According to a new mouse study, an epigenetics medicine presently being used to treat blood cancers and rare sarcomas can block the progression of bladder cancer by activating the immune system. The medicine is currently being evaluated in a national clinical trial for individuals with advanced bladder cancer.
It is the first time that a medicine formerly used to treat hematologic malignancies and uncommon sarcomas has been utilised to treat one of the most prevalent solid tumours.
The drug, tazemetostat, was originally developed to treat lymphoma. “We’ve discovered for the first time that the drug actually works by activating the immune system, not just by inhibiting the tumor,” said lead study author Dr. Joshua Meeks, an associate professor of urology and of biochemistry and molecular genetics at Northwestern University Feinberg School of Medicine and a Northwestern Medicine physician/scientist.
The study will be published Oct. 5 in Science Advances.
“We think the specific mutations that may make the drug successful are found in almost 70% of bladder cancers,” said Meeks, also a member of the Robert H. Lurie Comprehensive Cancer Center of Northwestern University.
Bladder cancer affects more than 700,000 individuals in the U.S. It is the sixth most common cancer overall and the fourth most common among men. More than 80,000 people in the U.S. are diagnosed yearly with bladder cancer.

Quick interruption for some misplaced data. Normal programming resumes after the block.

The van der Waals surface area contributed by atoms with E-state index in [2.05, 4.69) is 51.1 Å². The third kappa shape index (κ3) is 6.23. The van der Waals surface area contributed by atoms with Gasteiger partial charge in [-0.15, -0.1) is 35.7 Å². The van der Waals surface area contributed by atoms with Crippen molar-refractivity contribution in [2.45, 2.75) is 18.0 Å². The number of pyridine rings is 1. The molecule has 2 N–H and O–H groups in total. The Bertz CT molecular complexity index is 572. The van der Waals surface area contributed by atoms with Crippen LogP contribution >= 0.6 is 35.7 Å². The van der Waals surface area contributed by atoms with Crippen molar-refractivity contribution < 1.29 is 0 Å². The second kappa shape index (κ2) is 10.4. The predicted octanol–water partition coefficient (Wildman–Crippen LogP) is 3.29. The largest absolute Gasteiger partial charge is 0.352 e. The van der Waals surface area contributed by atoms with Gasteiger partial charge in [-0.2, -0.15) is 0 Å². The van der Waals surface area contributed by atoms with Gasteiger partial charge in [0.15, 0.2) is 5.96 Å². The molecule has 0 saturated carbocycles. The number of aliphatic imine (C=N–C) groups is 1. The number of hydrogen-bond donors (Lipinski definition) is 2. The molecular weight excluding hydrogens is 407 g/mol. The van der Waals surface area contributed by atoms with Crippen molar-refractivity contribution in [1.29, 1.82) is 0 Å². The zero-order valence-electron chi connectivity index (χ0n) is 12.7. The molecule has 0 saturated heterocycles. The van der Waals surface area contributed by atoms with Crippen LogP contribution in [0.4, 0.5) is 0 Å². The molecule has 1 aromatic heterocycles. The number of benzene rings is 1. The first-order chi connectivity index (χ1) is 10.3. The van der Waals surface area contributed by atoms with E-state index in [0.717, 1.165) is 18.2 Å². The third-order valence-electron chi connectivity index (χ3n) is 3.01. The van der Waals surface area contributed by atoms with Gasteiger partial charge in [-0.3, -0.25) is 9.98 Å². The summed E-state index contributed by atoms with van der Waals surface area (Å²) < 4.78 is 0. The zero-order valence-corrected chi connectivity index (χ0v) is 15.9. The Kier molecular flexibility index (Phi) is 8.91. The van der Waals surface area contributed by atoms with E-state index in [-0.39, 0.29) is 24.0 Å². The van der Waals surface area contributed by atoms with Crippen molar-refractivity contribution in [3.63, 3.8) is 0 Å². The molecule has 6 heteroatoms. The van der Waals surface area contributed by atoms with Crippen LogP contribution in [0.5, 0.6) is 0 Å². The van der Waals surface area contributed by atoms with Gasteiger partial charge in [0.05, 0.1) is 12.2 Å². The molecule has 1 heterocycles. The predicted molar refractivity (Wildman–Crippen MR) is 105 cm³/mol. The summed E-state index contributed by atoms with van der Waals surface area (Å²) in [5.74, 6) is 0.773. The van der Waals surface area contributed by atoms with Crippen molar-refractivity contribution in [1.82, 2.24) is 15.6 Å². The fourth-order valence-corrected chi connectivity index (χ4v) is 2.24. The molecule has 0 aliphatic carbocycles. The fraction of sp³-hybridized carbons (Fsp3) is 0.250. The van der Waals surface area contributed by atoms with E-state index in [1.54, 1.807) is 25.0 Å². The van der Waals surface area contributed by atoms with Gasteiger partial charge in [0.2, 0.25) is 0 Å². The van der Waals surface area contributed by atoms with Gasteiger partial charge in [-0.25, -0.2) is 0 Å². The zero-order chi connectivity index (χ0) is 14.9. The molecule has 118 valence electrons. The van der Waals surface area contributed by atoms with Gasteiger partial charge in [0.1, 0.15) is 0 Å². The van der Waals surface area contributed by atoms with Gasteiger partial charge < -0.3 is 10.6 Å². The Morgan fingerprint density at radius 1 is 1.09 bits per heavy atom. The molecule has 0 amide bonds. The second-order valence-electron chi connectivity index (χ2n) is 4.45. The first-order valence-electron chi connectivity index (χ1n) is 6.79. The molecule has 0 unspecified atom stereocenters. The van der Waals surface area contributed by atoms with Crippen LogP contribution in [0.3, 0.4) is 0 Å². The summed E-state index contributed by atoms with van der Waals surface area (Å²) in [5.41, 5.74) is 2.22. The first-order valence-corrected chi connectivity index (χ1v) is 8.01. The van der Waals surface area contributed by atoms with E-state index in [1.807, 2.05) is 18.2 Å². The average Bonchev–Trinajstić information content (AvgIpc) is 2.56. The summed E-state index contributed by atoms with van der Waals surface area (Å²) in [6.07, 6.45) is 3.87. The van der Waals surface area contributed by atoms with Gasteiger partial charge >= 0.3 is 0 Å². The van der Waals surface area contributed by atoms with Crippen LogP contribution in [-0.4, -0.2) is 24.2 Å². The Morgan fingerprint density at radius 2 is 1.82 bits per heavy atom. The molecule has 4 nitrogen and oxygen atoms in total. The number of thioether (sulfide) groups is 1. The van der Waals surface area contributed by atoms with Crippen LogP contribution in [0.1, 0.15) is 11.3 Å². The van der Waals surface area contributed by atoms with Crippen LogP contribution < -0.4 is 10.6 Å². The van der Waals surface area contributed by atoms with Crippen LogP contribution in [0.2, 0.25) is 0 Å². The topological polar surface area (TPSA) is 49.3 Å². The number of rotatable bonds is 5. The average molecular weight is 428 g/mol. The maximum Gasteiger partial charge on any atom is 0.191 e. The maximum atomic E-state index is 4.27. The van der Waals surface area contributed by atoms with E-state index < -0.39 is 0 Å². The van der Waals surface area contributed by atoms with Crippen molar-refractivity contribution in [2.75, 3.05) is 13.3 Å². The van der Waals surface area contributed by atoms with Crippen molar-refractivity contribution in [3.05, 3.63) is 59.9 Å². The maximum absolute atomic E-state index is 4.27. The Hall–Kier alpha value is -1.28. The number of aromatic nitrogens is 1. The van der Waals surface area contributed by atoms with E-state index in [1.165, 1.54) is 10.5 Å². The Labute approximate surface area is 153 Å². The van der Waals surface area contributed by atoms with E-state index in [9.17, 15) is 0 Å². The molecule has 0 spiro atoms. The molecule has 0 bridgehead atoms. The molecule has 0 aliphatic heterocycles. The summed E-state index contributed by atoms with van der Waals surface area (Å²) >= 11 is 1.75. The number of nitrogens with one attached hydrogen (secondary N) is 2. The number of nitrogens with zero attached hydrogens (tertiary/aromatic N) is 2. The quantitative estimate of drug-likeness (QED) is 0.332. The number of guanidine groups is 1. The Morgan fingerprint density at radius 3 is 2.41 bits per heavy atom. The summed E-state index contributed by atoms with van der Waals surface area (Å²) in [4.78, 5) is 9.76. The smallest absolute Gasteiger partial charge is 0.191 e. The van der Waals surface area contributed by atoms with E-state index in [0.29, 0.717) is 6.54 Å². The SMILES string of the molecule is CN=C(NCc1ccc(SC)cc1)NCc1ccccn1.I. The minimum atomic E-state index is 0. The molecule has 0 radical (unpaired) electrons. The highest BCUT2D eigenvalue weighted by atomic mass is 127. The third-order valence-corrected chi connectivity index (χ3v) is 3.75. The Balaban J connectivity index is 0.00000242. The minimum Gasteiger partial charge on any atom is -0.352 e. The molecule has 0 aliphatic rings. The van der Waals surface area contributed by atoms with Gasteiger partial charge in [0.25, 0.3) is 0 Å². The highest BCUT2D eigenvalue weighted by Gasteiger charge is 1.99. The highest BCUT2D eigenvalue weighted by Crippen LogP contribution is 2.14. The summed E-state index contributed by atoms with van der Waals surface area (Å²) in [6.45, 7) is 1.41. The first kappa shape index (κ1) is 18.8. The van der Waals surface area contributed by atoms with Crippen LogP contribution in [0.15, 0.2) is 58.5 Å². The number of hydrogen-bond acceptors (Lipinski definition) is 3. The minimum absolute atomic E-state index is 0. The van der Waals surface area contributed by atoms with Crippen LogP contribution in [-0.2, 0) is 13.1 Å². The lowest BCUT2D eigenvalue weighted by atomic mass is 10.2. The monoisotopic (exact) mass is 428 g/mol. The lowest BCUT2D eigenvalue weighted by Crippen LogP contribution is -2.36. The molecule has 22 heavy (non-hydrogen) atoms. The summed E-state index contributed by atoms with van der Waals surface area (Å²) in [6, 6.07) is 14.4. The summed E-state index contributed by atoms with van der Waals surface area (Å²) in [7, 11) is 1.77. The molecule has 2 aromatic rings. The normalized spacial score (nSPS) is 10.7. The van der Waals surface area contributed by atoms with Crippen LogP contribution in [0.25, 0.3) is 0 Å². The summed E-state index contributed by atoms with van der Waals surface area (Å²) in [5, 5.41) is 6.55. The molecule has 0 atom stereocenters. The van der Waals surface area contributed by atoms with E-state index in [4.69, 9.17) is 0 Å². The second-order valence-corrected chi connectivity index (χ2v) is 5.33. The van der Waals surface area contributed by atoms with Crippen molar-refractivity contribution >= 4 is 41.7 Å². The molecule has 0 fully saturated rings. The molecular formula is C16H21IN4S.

“Survival for advanced bladder cancer is extremely poor, and the drug works by mechanisms different than any other therapy,” Meeks said. “This is the first application of epigenetic therapy in bladder cancer.”
The drug is a pill that is well tolerated and could be added to other systemic therapies in bladder cancer, Meeks said. It is now being tested in a national clinical trial led by investigators at Northwestern for patients with late-stage bladder cancer.
Northwestern investigators showed that the medication, which targets the EZH2 gene — abundant in most tumors — can stop the growth of bladder cancer.
“EZH2 is commonly overexpressed in most solid tumors and works by ‘locking’ tumors in a state of growth,” Meeks said.
“We think it’s one of the main genes involved in cancer. We were interested in that gene because the most common mutations in bladder cancer may make EZH2 more active. When cells have higher levels of this gene activity, they proliferate.”
When scientists knocked out EZH2 in bladder cancers in mice, the tumors were much smaller and packed with immune cells.
“That was our clue the immune system may be suppressed by EZH2,” Meeks said. “Next, we gave a commercially available drug (tazemetostat) to inhibit the activity of this gene. It caused a lot of immune cells to pack the bladder.
Finally, when we used mice with no T cells, we found the drug was ineffective, confirming that the immune system was likely the primary pathway by which the drug works.
“We find that the treatment is potent immunotherapy in translational research. The drug changes the tumor to prime the immune system, activating CD4 helper cells that coordinate the immune response and recruit more T cells.”
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